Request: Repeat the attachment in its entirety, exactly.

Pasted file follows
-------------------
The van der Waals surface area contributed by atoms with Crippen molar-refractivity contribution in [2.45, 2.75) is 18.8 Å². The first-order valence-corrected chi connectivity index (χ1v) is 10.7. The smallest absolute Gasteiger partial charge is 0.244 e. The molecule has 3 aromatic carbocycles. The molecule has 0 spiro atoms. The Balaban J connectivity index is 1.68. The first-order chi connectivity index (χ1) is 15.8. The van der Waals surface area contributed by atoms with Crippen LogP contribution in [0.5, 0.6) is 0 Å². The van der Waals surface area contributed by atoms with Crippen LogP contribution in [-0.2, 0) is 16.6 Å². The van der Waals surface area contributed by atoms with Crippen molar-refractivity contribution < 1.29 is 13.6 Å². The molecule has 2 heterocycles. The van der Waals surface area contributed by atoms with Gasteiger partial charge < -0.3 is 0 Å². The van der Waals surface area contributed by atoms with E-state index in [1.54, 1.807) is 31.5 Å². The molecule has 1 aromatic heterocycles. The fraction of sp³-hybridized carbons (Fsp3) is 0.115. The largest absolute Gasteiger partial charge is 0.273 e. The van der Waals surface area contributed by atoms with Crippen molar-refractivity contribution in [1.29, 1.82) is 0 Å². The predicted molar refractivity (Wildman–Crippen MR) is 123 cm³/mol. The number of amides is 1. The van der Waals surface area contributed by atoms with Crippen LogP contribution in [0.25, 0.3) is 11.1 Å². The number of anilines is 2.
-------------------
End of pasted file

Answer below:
The van der Waals surface area contributed by atoms with Crippen molar-refractivity contribution in [2.45, 2.75) is 18.8 Å². The first-order valence-corrected chi connectivity index (χ1v) is 10.7. The smallest absolute Gasteiger partial charge is 0.244 e. The molecule has 3 aromatic carbocycles. The molecule has 0 spiro atoms. The Balaban J connectivity index is 1.68. The first-order chi connectivity index (χ1) is 15.8. The van der Waals surface area contributed by atoms with Crippen LogP contribution in [0.5, 0.6) is 0 Å². The van der Waals surface area contributed by atoms with Crippen LogP contribution in [-0.2, 0) is 16.6 Å². The van der Waals surface area contributed by atoms with Crippen molar-refractivity contribution < 1.29 is 13.6 Å². The molecule has 2 heterocycles. The van der Waals surface area contributed by atoms with Gasteiger partial charge < -0.3 is 0 Å². The van der Waals surface area contributed by atoms with E-state index in [1.54, 1.807) is 31.5 Å². The molecule has 1 aromatic heterocycles. The fraction of sp³-hybridized carbons (Fsp3) is 0.115. The largest absolute Gasteiger partial charge is 0.273 e. The van der Waals surface area contributed by atoms with Crippen molar-refractivity contribution in [1.29, 1.82) is 0 Å². The predicted molar refractivity (Wildman–Crippen MR) is 123 cm³/mol. The number of amides is 1. The van der Waals surface area contributed by atoms with Crippen LogP contribution in [0.25, 0.3) is 11.1 Å². The number of anilines is 2.